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How to Prevent Epilepsy

Find out how to prevent epilepsy from Steve Wolf, MD and Patty McGoldrick, NP in this Howcast video.


- Steve Wolf:The most common question parents ask is, "How do I prevent my child or my sibling from having a seizure?" And that's a tough question to answer.

- Patty McGoldrick:It is. I don't know if you can really prevent epilepsy. You can, if a person's been diagnosed, prevent seizures. Not always, but some of the time, there are certain things that you can do. Like making sure they get enough sleep, that they don't miss any medication or they don't take the medications late, and that they're not drinking alcohol or using any other illicit drugs that can lower the seizure threshold.

- Steve:There are some medications that can trigger seizures, and I think it's important for you if you're taking any other medications to discuss that with your doctor. There are certain psychiatric medications that can trigger epilepsy, and even some blood pressure medications. So, I think it's important to have a conversation with your doctor if you're taking anything else that's not an anti-seizure medication with it.

- Patty:Right. That, as well as the question about timing of the medications. How often you give them? What happens? What do you do? You should ask your doctor what happens if you miss a dose. Do you take it late? Do you double up on the next dose? Those are all important things to ask the doctor.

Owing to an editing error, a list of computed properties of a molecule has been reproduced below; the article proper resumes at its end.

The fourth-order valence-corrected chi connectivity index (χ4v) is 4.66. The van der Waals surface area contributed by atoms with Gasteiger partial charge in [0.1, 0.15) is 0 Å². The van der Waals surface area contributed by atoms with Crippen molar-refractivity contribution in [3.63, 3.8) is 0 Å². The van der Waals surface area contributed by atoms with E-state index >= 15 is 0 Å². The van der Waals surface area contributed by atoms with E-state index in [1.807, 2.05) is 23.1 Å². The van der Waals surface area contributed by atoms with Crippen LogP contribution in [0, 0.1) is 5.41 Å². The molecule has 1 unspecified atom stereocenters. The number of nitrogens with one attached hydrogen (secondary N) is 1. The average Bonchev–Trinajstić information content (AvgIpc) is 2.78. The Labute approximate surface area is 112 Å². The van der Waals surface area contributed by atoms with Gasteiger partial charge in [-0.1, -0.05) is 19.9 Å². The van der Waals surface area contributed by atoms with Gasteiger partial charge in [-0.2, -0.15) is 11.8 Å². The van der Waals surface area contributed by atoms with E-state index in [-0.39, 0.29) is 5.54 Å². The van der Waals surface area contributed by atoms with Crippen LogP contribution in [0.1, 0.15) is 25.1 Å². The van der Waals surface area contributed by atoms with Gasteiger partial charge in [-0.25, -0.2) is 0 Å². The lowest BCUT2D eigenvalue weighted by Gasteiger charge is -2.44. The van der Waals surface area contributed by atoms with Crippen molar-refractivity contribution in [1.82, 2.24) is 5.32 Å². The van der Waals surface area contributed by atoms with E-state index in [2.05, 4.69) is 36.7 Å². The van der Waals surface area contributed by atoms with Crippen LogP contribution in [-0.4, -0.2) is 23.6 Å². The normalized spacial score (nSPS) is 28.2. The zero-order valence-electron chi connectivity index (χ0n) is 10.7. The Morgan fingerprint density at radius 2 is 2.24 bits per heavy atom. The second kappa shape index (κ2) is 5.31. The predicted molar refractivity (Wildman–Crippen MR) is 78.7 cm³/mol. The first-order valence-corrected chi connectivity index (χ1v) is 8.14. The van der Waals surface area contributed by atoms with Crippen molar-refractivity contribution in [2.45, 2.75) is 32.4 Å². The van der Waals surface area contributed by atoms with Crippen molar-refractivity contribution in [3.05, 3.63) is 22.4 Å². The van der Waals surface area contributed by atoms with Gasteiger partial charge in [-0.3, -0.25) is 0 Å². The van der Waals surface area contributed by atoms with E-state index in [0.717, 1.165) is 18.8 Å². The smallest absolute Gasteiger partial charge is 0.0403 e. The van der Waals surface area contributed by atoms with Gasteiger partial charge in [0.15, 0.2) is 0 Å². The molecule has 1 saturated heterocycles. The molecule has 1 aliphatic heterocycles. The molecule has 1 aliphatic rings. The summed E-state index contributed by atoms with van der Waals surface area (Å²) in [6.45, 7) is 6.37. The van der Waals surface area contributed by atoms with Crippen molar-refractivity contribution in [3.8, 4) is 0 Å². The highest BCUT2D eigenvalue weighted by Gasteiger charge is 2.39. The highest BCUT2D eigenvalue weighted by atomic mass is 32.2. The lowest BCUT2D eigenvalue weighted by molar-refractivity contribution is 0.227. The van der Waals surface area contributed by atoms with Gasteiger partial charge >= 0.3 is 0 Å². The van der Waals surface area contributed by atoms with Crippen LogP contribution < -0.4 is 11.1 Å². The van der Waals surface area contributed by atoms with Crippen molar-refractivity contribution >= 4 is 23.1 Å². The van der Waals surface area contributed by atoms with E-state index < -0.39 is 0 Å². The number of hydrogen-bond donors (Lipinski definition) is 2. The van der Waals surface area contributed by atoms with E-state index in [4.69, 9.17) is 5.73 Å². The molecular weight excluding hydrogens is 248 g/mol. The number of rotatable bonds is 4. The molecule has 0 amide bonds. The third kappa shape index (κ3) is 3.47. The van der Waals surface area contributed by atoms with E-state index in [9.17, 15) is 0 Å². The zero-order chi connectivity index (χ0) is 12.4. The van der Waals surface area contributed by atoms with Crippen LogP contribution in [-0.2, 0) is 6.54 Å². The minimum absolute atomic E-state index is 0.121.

- Steve:And stomach problems.So, patients who are on antacids or other GI medications, if patients have vomiting and diarrhea, that also can affect the levels.

- Patty:Right. Patients with colostomies can affect the levels. People with renal failure and kidney disease, that can also can affect the levels of medications.

- Steve:Even alternative medications. There are some vitamins and herbs that have been known to interfere with the absorption of medications.

- Patty:And to lower the seizure threshold.

- Steve:So, basically, you can prevent seizures by getting plenty of sleep, eating well, taking your medications at a regular time. If you're going to sleep late, set your alarm to get up, take the pills, and go back to sleep. And really have a discussion with your doctor about what other medications you're on to make sure that there are no interactions. This will really be the best way to prevent you from having seizures.

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